A HUGE new mural will celebrate Liverpool’s ‘Pool of Life’ in the Cavern Quarter
1 year ago
A new spectacular large-scale mural inspired by Carl Jung’s famous description of Liverpool’s ‘Pool of Life’ will start to take shape in the Cavern Quarter from next week.
The mural has been co-commissioned by Culture Liverpool and Liverpool BID Company on behalf of the Beatles Legacy Group to explore the extraordinary history of this area, from the global music explosion it defined in the 60s to it becoming the centre of Liverpool’s ground-breaking and culturally defining counterculture of the ‘70s and ‘80s.
The mural by Glasgow based artist Sam Bates aka Smug, will hint at the area’s layered history drawing on the well known names like Erics and The Cavern which draw tourists from across the world, but also add greater depth in exposing the layers of history, architecture, commerce and trade which made up Jung’s ‘Pool of Life’.
The 1927 essay by Jung, was judged to be describing a place “into which many streets converged” as Mathew Street and Rainford Square in the Cavern Quarter do. Poet and artist Peter O’Halligan, who founded the Liverpool School of Language, Music, Dream and Pun on the site of the former Fruit Exchange warehouse on Victoria Street, popularised the use of the phrase in the 70s to describe the neighbourhood.
In 2012, a plaque to mark Jung’s ‘Pool of Life’ was unveiled nearby.
The Cavern Quarter is one of the oldest commercial districts in Liverpool city centre. Once home to an iron foundry, brewery and mills, it became home to the fruit and produce markets selling goods as they came from the nearby docks.
Work begins on the mural on Wednesday 22 June and will finish two weeks later on Wednesday 6 July.
Bill Addy is the CEO of Liverpool BID Company, and Chair of Liverpool Visitor Economy Network says:
“Art has an incredible power to tell our story and in commissioning this artwork, our idea is to both animate the public realm but also to share with the many visitors, shoppers, music lovers and more who pass through the Cavern Quarter the history that surrounds them. I am delighted that this work will cast a light on one of my favourite chapters of the city’s history, which has gone so far in shaping our unique culture”.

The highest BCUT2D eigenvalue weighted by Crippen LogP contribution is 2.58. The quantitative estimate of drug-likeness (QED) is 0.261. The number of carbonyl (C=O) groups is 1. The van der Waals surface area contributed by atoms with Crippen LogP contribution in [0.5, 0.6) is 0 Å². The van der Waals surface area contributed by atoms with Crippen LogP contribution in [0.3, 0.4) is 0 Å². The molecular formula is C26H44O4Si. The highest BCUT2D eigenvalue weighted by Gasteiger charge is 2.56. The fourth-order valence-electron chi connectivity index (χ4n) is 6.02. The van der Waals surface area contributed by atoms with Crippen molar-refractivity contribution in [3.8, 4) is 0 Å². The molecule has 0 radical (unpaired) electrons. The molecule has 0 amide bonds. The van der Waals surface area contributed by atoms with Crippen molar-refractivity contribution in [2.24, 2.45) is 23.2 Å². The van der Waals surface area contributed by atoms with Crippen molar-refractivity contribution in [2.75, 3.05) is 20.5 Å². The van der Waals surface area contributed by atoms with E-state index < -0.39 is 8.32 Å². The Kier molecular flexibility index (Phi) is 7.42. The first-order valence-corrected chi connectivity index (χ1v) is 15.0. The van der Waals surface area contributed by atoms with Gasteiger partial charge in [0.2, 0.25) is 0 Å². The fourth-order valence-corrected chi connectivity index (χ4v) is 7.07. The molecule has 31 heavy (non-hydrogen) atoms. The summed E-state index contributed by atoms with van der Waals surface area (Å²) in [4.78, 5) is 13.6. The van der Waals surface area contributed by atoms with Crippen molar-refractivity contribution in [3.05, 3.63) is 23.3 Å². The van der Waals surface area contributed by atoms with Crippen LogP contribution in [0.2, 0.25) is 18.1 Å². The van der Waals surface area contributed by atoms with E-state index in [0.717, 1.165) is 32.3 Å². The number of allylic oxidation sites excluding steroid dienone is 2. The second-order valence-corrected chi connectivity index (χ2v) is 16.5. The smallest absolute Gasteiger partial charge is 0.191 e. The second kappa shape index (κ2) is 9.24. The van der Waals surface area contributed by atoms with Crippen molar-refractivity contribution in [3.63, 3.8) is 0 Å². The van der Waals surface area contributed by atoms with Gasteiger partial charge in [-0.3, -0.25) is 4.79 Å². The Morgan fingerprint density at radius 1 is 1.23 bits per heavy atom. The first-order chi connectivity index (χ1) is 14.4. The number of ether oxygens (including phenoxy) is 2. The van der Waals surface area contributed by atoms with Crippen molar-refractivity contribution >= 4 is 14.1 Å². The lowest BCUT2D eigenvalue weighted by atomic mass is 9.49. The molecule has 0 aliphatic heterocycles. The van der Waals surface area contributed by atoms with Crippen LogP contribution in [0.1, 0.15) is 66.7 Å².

Kevin McManus is Head of UNESCO Music City at Culture Liverpool said:
“I’m delighted that this exciting project, initiated by the Beatles Legacy Group and Liverpool BID is coming to fruition. I’m sure that it will quickly become another city centre landmark attracting visitors and music tourists as well as being something that can be enjoyed by Liverpool residents. This is a location that is closely associated with key eras in the city’s music and cultural history so it is fitting that this impressive mural will be sited there. It is an area that is close to my heart because when I was a young lad attending gigs at Eric’s – undoubtedly changing my life for good – while across the road a decade earlier the Cavern changed the world forever. Lesser known bars in the area like the Harrington Bar and the Pen and Wig also played an important role and this rich landscape of Liverpool’s vibrant musical heritage will be celebrated in this fantastic mural by Smug.”
Peter Hooton (Chair The Beatles Legacy Group) says:
“As Chair of the Beatles Legacy Group, I am really looking forward to seeing this work of art unveiled and I’m so pleased that Smug has chosen to interpret Carl Jung’s ‘Pool of Life’ dream. The area has had such a cultural impact on the world from the Cavern in the 60s to Eric’s/The Armadillo/Harrington Bar/Probe/Wade Smith in the 70s 80s and 90s. The area was such a melting pot of music/fashion and counterculture that it is fitting the mural will be located there and people will be able to guess at the references in the artwork.”
The Cavern Quarter is part of the Retail & Leisure BID Area. In 2020, a masterplan for Cavern Quarter and Williamson Square was approved and published, with a Spatial Regeneration Framework (SRF) focused on improving the area and celebrating its heritage, particularly through artist-led intervention and animating blank spaces.